Uneasy lies the head that wears the crown.

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And Orson Welles' “Chimes at Midnight” (1966) is based upon Sir John Falstaff, a fictional character who appears in both the Henry IV plays as well as Henry V. The theme of the film is betrayal and the story is an amalgamation of Henry IV and V, Richard II as well as The Merry Wives of Windsor. Welles considered this his best and his favourite film.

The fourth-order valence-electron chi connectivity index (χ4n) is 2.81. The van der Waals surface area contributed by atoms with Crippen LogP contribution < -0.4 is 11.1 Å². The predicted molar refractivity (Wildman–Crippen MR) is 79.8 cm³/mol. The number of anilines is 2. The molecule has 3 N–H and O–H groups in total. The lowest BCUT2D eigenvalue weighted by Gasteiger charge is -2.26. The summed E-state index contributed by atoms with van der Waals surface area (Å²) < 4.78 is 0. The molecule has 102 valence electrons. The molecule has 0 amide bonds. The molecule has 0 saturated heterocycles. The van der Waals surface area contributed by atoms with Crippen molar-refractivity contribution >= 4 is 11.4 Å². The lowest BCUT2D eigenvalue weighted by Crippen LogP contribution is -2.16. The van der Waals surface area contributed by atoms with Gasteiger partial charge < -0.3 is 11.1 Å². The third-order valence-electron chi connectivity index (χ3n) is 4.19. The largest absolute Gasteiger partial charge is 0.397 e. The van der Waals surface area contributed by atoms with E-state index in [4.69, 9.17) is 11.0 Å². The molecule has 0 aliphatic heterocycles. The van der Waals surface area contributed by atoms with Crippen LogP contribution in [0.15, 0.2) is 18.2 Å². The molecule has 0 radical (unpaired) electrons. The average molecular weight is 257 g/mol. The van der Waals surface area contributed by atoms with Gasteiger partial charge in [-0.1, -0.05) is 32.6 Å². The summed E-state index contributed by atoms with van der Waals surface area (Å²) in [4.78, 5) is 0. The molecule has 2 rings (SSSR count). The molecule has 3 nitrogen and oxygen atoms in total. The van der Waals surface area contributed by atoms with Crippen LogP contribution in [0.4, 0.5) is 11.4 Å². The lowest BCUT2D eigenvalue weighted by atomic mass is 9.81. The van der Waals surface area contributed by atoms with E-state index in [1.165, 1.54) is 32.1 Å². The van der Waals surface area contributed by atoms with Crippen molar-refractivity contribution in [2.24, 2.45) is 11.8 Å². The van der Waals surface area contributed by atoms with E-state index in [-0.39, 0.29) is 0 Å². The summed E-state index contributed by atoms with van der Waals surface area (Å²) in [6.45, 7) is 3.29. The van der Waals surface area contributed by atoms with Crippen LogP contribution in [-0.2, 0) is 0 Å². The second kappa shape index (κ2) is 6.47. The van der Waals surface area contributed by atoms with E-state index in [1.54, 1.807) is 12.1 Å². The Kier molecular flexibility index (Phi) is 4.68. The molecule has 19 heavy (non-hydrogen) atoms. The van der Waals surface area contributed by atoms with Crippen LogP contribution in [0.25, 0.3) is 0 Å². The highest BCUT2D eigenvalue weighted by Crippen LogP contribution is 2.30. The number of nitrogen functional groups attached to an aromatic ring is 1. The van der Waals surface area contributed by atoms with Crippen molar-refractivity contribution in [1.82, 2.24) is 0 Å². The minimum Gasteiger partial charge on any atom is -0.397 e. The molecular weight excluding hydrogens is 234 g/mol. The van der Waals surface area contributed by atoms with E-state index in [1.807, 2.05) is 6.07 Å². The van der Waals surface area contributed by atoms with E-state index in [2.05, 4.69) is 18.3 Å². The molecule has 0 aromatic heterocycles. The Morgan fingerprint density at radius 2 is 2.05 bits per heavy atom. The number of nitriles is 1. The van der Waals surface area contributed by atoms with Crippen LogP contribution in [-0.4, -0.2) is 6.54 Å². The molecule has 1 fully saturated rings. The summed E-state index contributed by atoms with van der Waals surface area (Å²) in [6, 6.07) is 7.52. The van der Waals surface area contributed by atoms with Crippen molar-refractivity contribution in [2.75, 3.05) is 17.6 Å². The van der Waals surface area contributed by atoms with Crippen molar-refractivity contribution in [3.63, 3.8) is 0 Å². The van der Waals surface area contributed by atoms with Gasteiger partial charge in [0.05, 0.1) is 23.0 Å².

One of the most interesting interpretations is “Theatre of Blood” (1973), a horror comedy by Douglas Hickox. It stars Vincent Price as an actor who considers himself as the finest Shakespearean actor ever. But when he is not awarded the critic's choice for best actor he decides to revenge his humiliation by killing the reviewers who gave him low ratings and bases each of the murders on a Shakespearean death scene. For instance he executes a critic using electric hair curlers while narrating a scene from Henry VI – Part 1, where Joan of Arc is condemned to be burnt.

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